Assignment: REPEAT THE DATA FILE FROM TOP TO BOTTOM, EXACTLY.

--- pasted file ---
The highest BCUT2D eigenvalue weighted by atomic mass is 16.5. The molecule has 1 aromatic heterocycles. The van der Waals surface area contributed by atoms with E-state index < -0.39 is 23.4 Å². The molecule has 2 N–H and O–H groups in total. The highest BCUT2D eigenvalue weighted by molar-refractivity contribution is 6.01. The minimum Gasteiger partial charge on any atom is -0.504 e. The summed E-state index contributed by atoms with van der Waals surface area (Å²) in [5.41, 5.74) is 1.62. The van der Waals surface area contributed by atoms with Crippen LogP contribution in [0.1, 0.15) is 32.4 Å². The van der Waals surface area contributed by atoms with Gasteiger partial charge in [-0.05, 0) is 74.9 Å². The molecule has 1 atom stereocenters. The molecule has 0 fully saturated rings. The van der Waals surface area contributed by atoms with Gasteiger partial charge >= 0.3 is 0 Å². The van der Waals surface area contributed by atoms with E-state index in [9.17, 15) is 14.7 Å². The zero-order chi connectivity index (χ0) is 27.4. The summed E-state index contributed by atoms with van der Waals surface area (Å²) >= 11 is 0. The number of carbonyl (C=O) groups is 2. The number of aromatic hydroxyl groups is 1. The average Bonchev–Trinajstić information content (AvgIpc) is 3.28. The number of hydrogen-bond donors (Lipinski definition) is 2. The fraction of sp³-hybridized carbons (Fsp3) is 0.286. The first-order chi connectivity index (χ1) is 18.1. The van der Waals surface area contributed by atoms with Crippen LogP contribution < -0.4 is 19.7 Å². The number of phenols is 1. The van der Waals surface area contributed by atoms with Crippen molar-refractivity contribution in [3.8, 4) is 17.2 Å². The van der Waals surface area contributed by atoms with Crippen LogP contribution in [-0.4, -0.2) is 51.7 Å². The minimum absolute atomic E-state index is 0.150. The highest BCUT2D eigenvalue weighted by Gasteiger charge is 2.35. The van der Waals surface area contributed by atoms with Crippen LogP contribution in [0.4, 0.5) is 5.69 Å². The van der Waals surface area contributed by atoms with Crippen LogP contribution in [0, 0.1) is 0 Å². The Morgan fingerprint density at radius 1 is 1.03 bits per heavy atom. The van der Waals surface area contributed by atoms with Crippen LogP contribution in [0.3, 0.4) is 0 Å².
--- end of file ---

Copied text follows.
The highest BCUT2D eigenvalue weighted by atomic mass is 16.5. The molecule has 1 aromatic heterocycles. The van der Waals surface area contributed by atoms with E-state index < -0.39 is 23.4 Å². The molecule has 2 N–H and O–H groups in total. The highest BCUT2D eigenvalue weighted by molar-refractivity contribution is 6.01. The minimum Gasteiger partial charge on any atom is -0.504 e. The summed E-state index contributed by atoms with van der Waals surface area (Å²) in [5.41, 5.74) is 1.62. The van der Waals surface area contributed by atoms with Crippen LogP contribution in [0.1, 0.15) is 32.4 Å². The van der Waals surface area contributed by atoms with Gasteiger partial charge in [-0.05, 0) is 74.9 Å². The molecule has 1 atom stereocenters. The molecule has 0 fully saturated rings. The van der Waals surface area contributed by atoms with Gasteiger partial charge >= 0.3 is 0 Å². The van der Waals surface area contributed by atoms with E-state index in [9.17, 15) is 14.7 Å². The zero-order chi connectivity index (χ0) is 27.4. The summed E-state index contributed by atoms with van der Waals surface area (Å²) >= 11 is 0. The number of carbonyl (C=O) groups is 2. The number of aromatic hydroxyl groups is 1. The average Bonchev–Trinajstić information content (AvgIpc) is 3.28. The number of hydrogen-bond donors (Lipinski definition) is 2. The fraction of sp³-hybridized carbons (Fsp3) is 0.286. The first-order chi connectivity index (χ1) is 18.1. The van der Waals surface area contributed by atoms with Crippen LogP contribution < -0.4 is 19.7 Å². The number of phenols is 1. The van der Waals surface area contributed by atoms with Crippen molar-refractivity contribution in [3.8, 4) is 17.2 Å². The van der Waals surface area contributed by atoms with Crippen LogP contribution in [-0.4, -0.2) is 51.7 Å². The minimum absolute atomic E-state index is 0.150. The highest BCUT2D eigenvalue weighted by Gasteiger charge is 2.35. The van der Waals surface area contributed by atoms with Crippen LogP contribution in [0.4, 0.5) is 5.69 Å². The van der Waals surface area contributed by atoms with Crippen LogP contribution in [0, 0.1) is 0 Å². The Morgan fingerprint density at radius 1 is 1.03 bits per heavy atom. The van der Waals surface area contributed by atoms with Crippen LogP contribution in [0.3, 0.4) is 0 Å².